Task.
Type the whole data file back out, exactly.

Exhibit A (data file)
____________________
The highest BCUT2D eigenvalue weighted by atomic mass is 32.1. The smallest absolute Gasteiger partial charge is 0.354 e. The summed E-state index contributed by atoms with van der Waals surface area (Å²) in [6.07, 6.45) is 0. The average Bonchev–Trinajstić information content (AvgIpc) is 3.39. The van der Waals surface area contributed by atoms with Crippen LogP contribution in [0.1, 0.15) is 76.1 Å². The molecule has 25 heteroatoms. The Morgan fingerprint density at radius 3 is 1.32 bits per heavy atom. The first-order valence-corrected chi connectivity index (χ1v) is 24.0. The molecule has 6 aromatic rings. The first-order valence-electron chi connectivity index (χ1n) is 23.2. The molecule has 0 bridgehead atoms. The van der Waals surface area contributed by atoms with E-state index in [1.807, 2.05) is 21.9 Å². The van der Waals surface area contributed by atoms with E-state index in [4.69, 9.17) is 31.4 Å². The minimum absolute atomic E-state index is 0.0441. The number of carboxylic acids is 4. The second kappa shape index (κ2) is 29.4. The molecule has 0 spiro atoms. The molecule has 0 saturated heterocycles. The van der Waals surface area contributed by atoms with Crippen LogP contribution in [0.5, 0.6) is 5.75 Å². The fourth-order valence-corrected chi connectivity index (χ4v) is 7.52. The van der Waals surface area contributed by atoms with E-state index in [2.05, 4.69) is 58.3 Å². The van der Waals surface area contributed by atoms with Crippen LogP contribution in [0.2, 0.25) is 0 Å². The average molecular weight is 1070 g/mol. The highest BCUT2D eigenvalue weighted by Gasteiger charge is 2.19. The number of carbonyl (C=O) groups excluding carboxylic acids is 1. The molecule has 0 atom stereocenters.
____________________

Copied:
The highest BCUT2D eigenvalue weighted by atomic mass is 32.1. The smallest absolute Gasteiger partial charge is 0.354 e. The summed E-state index contributed by atoms with van der Waals surface area (Å²) in [6.07, 6.45) is 0. The average Bonchev–Trinajstić information content (AvgIpc) is 3.39. The van der Waals surface area contributed by atoms with Crippen LogP contribution in [0.1, 0.15) is 76.1 Å². The molecule has 25 heteroatoms. The Morgan fingerprint density at radius 3 is 1.32 bits per heavy atom. The first-order valence-corrected chi connectivity index (χ1v) is 24.0. The molecule has 6 aromatic rings. The first-order valence-electron chi connectivity index (χ1n) is 23.2. The molecule has 0 bridgehead atoms. The van der Waals surface area contributed by atoms with E-state index in [1.807, 2.05) is 21.9 Å². The van der Waals surface area contributed by atoms with E-state index in [4.69, 9.17) is 31.4 Å². The minimum absolute atomic E-state index is 0.0441. The number of carboxylic acids is 4. The second kappa shape index (κ2) is 29.4. The molecule has 0 spiro atoms. The molecule has 0 saturated heterocycles. The van der Waals surface area contributed by atoms with Crippen LogP contribution in [0.5, 0.6) is 5.75 Å². The fourth-order valence-corrected chi connectivity index (χ4v) is 7.52. The van der Waals surface area contributed by atoms with E-state index in [2.05, 4.69) is 58.3 Å². The van der Waals surface area contributed by atoms with Crippen LogP contribution in [0.2, 0.25) is 0 Å². The average molecular weight is 1070 g/mol. The highest BCUT2D eigenvalue weighted by Gasteiger charge is 2.19. The number of carbonyl (C=O) groups excluding carboxylic acids is 1. The molecule has 0 atom stereocenters.